One of the job perks of working at Bicycle Paper is acquiring gear and giving it a thorough testing before writing a review for the publication (and for the web). By far, my favorite product to test among the myriad of options that are sent to me, or at least presented to me (some things are best left alone, as they are often needless products and are based on the assumption that someone would actually buy them) is a new bicycle. Enter the latest steed I procured: a titanium cyclocross bike from Portland's Sage Cycles.
Designed by Dave Levy of Ti Cycles, the PDXCX is a beautiful bike; I've always been obsessed with the looks of titanium since I laid my eyes on a Moots back in the '90s. The gunmetal gray of a titanium frame may be simple looking to the casual observer, but those in the know, know. I've taken it out on some technical and root-strewn mountain bike trails, long stretches of gravel, and put it to the test during cyclocross practice with some of my teammates.
It handles like a champ and everything you'd expect from the frame material is what I've experienced so far. It's light - although it could be lighter, but I'll get to that - it absorbs the bumps and flexes minimally when cranking on the pedals, leaving little energy wasted while hammering up hills or performing intervals on the ride to and from the office.
Though Sage Cycles are designed in Portland, they're made in Taiwan. That said, this lowers the price significantly and I believe they will sell well because of it. The welds are nowhere near as meticulous as a Moots or even a Lynskey, for example, but they look good enough. And if a weld does happen to fail, Levy will repair it in his shop; Dave Rosen, the companies sales and marketing guru, promises a quick turnaround to get owners back in saddle.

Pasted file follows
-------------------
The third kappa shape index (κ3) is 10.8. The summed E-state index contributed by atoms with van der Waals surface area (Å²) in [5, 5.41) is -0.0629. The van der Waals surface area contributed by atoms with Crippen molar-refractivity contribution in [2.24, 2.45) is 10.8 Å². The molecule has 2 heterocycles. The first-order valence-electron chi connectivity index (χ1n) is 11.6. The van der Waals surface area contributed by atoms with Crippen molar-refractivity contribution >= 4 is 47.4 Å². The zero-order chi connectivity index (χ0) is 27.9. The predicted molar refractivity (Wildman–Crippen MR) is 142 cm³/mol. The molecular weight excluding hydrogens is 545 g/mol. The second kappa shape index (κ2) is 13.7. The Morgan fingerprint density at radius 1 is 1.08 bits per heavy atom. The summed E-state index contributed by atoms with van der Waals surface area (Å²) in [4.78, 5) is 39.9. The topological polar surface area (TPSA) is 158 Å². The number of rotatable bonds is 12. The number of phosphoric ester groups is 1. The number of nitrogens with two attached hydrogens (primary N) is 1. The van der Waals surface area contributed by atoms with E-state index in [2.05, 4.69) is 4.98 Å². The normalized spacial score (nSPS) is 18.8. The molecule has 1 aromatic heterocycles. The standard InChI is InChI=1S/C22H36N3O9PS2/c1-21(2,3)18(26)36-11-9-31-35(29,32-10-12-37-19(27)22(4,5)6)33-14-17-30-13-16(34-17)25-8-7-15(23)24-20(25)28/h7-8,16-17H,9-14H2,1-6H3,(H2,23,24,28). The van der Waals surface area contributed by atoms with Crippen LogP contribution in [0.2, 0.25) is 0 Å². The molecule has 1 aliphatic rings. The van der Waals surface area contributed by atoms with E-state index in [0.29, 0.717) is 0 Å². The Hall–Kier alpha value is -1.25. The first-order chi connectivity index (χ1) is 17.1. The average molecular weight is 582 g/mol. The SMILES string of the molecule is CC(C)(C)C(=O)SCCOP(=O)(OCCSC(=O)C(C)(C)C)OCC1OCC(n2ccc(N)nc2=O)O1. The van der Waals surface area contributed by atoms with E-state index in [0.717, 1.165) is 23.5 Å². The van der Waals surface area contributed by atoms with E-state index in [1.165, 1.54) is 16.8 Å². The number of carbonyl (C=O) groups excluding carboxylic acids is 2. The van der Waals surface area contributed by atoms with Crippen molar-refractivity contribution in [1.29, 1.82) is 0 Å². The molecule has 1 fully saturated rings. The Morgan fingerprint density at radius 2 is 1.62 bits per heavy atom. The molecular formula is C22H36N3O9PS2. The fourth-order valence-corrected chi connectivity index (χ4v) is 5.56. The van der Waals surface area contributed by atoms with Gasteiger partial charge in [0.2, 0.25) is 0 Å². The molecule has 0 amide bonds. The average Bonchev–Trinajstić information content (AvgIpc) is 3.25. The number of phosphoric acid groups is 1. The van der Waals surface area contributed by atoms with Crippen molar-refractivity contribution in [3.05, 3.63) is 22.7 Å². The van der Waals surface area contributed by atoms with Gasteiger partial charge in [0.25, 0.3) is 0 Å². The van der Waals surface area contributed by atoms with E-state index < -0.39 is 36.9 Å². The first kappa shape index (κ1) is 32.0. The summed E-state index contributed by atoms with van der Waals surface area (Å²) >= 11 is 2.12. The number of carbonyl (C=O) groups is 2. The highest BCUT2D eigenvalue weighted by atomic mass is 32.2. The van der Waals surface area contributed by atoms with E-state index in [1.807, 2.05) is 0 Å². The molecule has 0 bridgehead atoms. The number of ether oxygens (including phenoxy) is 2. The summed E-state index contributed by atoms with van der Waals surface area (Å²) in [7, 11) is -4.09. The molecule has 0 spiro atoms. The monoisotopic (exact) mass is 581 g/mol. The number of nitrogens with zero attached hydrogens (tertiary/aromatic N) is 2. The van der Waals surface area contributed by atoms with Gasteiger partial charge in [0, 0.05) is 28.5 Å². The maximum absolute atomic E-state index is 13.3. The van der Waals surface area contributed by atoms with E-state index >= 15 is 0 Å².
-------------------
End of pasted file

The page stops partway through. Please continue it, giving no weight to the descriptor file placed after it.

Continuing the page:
About the heavy stuff: the PDXCX that I am riding has a set of Mavic Crossride wheels, which are an inexpensive line designed for mountain bikes. While not exactly lightweight 'cross wheels, they make up for it by instilling confidence while riding off-road. Speaking of these hoops, disc brakes are the cat's meow. Equipped with mechanical brakes at the moment, the PDXCX can also handle hydraulics. For the upcoming racing season, I will swap out one or both of the wheels with my own Easton mountain bike race wheels, which should reduce rolling weight dramatically. In the meantime, the Crossrides are great for training and I have a feeling I'll be much stronger for it while battling it out for 20th-something place on Sundays this fall.